Reginald V. Truitt in his own words: A visit to the Maryland Room archives

Bill Dennison ·
6 April 2015
Learning Science | 

Celebrating 90 years of UMCES series

Reginald V. Truitt (1890-1991) was the founder of Chesapeake Biological Laboratory in 1925, the forerunner of the University of Maryland Center for Environmental Science (UMCES). As part of the 90th anniversary of UMCES, I have been learning about Reginald Truitt and made a visit to the Maryland Room in Hornbake Library to peruse his archived papers. The papers were typewritten letters to various people and provided insights into Truitt's motivation and struggles to create and build a world class research laboratory.

Reginald V. Truitt (1890-1991)
Reginald V. Truitt (1890-1991)

I think that most succinct summary of his perspective on research in support of environmental management was the following: "The problems of conservation in Maryland are vast and need of study, explanation and policy formulation based on knowledge." (Letter to Curley Byrd, 1 July 1940). He also expressed his frustration that the University of Maryland did not share this perspective with the following: "Conservation and fisheries work are and have been my life's major interest and I have a deep seated feeling that the University in this matter in not meeting, again, in fact, an obligation it owes to the people of the State, current and future, thus this frank statement and appraisal." (Letter to Nevin Baker, 6 June 1949).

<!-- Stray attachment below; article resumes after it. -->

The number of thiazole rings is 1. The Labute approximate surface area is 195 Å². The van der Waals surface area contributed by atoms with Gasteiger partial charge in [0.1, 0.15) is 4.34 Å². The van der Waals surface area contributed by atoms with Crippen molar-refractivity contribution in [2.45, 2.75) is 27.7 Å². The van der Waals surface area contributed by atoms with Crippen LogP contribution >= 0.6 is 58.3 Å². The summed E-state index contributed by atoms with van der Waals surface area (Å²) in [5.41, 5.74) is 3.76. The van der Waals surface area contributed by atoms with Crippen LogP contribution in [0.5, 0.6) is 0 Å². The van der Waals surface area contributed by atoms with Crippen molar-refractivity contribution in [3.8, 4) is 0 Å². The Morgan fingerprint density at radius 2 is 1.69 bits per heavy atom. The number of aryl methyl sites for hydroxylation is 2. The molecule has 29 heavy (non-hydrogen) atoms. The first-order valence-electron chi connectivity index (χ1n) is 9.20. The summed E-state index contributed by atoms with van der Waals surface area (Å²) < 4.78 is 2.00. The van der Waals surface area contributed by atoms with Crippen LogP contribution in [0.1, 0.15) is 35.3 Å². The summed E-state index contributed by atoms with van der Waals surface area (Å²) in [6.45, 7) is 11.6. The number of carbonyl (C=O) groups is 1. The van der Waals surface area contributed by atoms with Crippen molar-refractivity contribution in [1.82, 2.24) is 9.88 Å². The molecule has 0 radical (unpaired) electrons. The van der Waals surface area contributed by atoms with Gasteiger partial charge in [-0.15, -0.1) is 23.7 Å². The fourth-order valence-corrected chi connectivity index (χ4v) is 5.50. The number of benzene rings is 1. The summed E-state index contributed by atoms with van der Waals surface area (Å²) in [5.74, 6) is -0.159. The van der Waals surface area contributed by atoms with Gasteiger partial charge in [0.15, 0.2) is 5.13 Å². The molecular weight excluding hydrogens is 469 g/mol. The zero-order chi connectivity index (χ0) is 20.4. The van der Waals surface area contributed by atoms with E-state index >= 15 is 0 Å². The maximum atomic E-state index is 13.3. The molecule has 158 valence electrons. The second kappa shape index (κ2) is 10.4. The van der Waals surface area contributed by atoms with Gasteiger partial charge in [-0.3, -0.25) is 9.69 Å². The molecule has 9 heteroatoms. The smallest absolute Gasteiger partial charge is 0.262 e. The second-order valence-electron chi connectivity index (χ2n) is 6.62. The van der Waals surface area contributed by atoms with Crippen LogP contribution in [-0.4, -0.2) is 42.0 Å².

You can begin to appreciate the uphill battle that Truitt had in creating the first state marine laboratory in the country by the following passage: "The struggle to establish the laboratory and a program of research was hard and slow of development. I gave the name (C.B.L.) to the seat of my work in 1925. . .

. . . fired by ambition to establish a well based conservation program, I carried the financial burden largely by myself until the early 1930s." (Letter to Ernest Cory, July 3, 1972).

Reginald Truitt (at center of photo) established the Chesapeake Biological Laboratory in Solomon's Island
Reginald Truitt (at center of photo) established the Chesapeake Biological Laboratory in Solomon's Island